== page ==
As a long-time admirer of both his writing and audio narration, I am sad to say that Bill Bryson's AT HOME: A SHORT HISTORY OF PRIVATE LIFE is a bit of a disappointment. Granted, there are touches of Bryson's wry humor and off-beat but spot-on observational gifts, but the wonderful sense of mischief that propels so much of the author's previous writing - from his memorable travel adventures, through his uncanny ability to map the mysteries of science and childhood with humor and wonder, seems somewhat stalled on this particular project. It's another great Bill Bryson idea - a whimsical investigation into Man's continuing quest for domestic comforts - but by Bryson standards, AT HOME remains far too domesticated. Likewise, gone is Bryson's keen narrative voice - that hilarious, contagious, point-of-view skill that he has employed so effectively in his readings - an alluring invitation to accompany him on some precarious journey despite the common reader's common sense. At times AT HOME sounds as if Bryson is searching the studio for his microphone or recovering from an overdose of cold remedies. What's left is a bit mushy - in both substance and sound. I remain, however, a loyal Bryson fan.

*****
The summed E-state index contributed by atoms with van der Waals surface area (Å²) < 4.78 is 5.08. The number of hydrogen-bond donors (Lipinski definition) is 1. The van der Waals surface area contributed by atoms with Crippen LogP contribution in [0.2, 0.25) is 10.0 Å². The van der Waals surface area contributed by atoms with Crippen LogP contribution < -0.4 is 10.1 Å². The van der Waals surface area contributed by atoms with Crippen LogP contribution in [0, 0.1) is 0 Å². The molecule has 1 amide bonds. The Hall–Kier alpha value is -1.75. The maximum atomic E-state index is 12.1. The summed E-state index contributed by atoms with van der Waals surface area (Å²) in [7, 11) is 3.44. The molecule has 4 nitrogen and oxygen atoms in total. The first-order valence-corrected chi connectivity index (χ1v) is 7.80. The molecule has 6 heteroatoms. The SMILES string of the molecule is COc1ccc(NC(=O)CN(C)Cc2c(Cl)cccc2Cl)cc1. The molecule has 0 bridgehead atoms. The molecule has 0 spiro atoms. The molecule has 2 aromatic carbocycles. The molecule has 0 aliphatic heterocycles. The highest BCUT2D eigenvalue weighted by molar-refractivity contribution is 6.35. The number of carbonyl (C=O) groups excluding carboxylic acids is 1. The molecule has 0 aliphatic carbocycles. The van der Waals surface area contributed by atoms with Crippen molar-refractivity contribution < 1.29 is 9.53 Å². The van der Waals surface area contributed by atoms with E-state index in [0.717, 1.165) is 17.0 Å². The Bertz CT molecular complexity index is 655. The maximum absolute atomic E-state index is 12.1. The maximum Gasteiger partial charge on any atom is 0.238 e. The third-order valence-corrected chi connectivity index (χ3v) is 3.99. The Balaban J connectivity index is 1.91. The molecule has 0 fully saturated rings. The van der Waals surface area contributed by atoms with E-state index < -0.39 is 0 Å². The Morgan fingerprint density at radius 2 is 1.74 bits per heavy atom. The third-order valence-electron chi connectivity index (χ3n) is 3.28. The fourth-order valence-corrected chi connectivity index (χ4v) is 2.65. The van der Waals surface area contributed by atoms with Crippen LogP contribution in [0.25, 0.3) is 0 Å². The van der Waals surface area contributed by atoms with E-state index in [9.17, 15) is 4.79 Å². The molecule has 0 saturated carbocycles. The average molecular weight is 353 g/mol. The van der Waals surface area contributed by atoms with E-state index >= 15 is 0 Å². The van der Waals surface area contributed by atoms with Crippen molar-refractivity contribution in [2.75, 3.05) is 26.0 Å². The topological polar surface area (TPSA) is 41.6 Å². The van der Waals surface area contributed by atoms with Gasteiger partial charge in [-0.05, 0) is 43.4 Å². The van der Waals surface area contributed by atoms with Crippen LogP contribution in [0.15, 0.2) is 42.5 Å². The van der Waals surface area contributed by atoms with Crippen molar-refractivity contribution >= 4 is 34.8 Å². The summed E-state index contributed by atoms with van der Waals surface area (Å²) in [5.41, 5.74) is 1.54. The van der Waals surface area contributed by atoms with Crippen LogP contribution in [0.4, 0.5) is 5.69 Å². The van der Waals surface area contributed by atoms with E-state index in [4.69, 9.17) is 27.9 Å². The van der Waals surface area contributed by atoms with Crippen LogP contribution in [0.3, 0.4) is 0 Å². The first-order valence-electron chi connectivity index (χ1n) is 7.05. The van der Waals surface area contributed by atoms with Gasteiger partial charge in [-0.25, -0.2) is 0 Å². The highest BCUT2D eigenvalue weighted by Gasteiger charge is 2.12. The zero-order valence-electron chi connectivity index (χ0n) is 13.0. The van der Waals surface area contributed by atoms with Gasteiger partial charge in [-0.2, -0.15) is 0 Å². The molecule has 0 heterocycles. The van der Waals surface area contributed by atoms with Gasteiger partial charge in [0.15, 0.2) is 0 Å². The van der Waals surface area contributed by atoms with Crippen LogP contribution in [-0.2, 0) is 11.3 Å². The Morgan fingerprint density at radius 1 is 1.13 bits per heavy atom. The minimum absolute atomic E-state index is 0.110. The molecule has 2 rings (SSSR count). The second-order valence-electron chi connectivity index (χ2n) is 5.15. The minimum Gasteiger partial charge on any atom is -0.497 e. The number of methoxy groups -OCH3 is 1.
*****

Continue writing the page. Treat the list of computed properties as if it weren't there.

Bill, get another narrator. Bryson is an excellent story teller but his narration isn't great. The subject matter is very interesting however.
I had trouble following and connecting the dots. Bryson has a wonderful amount of quirky information. Reminded me of the old TV Series Connections without the transitions. The connections through rooms in the house did not work for me.
Don't get this one if you need to stay alert behind the wheel. This is a great book for an insomniac only. I loved A Walk in the Woods, but this one was just a bunch of well researched trivia strung poorly together inside a house. Worse - Bryson tries the narration and he doesn't have the voice for it. His words run together, you've got to keep the volume all the way up to understand him.
This is not in the same league as "A Short History of Nearly Everything". Though Bryson uses objects in different rooms of his "rectory" as jumping off points, he quickly and consistently starts his verbal meanderings and the listener is left wondering "what was the topic again"?
A lot about England's Victorian gilded age and English class, or lack thereof, and their class system. Overall the book doesn't seem very focused and we really don't learn much about the objects that populate our homes and their back story.
Still, pretty good because, hey, it's Bryson. Moderately recommended.
This is my first Audible review, even though I listened faithfully for almost four years now. I really loved the print versions of Bryson's "Down Under", and "A Walk in the Woods". They were packed with laugh out loud moments, and I thoroughly enjoyed them. This one is interesting, but awfully dry. I'm not too fond of Bryson as a narrator. I wish I'd checked the print version out of the library before spending my credit on this.